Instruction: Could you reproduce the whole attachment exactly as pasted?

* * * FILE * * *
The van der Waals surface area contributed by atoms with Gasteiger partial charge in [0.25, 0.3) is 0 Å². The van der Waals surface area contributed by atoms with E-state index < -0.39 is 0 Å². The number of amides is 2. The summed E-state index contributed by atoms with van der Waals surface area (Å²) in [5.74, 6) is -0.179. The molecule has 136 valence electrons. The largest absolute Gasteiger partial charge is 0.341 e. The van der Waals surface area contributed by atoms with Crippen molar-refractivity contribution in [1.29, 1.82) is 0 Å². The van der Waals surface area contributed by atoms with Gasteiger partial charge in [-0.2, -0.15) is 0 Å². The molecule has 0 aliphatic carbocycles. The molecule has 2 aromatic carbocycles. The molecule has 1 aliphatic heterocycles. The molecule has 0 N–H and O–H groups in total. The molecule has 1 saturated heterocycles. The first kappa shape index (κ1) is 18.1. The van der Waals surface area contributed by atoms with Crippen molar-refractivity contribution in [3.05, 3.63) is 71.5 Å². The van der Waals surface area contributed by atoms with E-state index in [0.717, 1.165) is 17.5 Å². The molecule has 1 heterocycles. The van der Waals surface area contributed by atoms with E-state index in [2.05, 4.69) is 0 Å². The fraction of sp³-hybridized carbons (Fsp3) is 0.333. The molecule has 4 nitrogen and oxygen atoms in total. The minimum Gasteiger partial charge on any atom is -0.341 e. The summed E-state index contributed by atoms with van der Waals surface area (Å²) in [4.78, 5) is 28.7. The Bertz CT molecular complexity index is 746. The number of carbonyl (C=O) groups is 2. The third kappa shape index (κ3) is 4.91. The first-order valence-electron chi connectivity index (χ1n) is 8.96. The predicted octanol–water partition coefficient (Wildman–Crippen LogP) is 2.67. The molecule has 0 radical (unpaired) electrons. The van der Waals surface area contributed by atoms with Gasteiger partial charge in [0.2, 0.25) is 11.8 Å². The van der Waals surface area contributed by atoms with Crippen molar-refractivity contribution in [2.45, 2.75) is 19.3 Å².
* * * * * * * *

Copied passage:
The van der Waals surface area contributed by atoms with Gasteiger partial charge in [0.25, 0.3) is 0 Å². The van der Waals surface area contributed by atoms with E-state index < -0.39 is 0 Å². The number of amides is 2. The summed E-state index contributed by atoms with van der Waals surface area (Å²) in [5.74, 6) is -0.179. The molecule has 136 valence electrons. The largest absolute Gasteiger partial charge is 0.341 e. The van der Waals surface area contributed by atoms with Crippen molar-refractivity contribution in [1.29, 1.82) is 0 Å². The van der Waals surface area contributed by atoms with Gasteiger partial charge in [-0.2, -0.15) is 0 Å². The molecule has 0 aliphatic carbocycles. The molecule has 2 aromatic carbocycles. The molecule has 1 aliphatic heterocycles. The molecule has 0 N–H and O–H groups in total. The molecule has 1 saturated heterocycles. The first kappa shape index (κ1) is 18.1. The van der Waals surface area contributed by atoms with Crippen molar-refractivity contribution in [3.05, 3.63) is 71.5 Å². The van der Waals surface area contributed by atoms with E-state index in [0.717, 1.165) is 17.5 Å². The molecule has 1 heterocycles. The van der Waals surface area contributed by atoms with E-state index in [2.05, 4.69) is 0 Å². The fraction of sp³-hybridized carbons (Fsp3) is 0.333. The molecule has 4 nitrogen and oxygen atoms in total. The minimum Gasteiger partial charge on any atom is -0.341 e. The summed E-state index contributed by atoms with van der Waals surface area (Å²) in [4.78, 5) is 28.7. The Bertz CT molecular complexity index is 746. The number of carbonyl (C=O) groups is 2. The third kappa shape index (κ3) is 4.91. The first-order valence-electron chi connectivity index (χ1n) is 8.96. The predicted octanol–water partition coefficient (Wildman–Crippen LogP) is 2.67. The molecule has 0 radical (unpaired) electrons. The van der Waals surface area contributed by atoms with Gasteiger partial charge in [0.2, 0.25) is 11.8 Å². The van der Waals surface area contributed by atoms with Crippen molar-refractivity contribution in [2.45, 2.75) is 19.3 Å².